Uric acid, a metabolic waste product, is generally excreted from the body in the urine.
When the body fails to properly eliminate uric or overproduces it (a condition known as hyperuriccemia).
Tiny needle-like uric acid crystals collect in the joints, causing the extreme pain associated with gout.
Gout attacks usually occur in the joint of the big toe, but may also affect other foot joints, the ankle, knee, elbows, and wrists.
Attacks often start during the night, and as the pain worsens, even the slightest pressure is excruciating.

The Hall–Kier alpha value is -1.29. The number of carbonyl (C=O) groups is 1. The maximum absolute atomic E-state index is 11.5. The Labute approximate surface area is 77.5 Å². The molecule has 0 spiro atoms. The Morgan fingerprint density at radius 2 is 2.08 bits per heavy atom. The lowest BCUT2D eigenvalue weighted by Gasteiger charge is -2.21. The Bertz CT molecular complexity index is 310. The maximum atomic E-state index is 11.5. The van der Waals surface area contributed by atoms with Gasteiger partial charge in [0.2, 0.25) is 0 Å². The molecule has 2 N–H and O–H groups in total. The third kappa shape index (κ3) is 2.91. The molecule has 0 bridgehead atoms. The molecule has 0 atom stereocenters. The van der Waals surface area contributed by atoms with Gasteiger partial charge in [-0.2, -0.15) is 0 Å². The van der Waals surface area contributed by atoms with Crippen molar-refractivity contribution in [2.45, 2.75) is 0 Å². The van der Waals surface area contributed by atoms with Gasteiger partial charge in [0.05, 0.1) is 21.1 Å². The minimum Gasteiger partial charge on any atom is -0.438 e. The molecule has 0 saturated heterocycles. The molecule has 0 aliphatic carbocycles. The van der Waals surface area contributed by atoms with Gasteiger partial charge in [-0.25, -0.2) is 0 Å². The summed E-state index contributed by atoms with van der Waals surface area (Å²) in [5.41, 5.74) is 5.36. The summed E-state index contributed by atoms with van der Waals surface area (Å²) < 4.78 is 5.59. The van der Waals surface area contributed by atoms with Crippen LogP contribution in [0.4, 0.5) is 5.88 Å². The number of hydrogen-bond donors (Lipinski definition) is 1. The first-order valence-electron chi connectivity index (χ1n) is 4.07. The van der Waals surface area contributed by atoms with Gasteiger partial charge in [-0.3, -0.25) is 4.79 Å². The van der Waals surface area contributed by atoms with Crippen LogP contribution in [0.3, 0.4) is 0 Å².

If left untreated, the attacks become more frequent, increase in duration, and may cause permanent damage to the affected joints, in addition, uric acid crystal deposits, may collect in the joint or the ear, break through the skin, and cause infection.
Kidney stones are another danger associated with gout.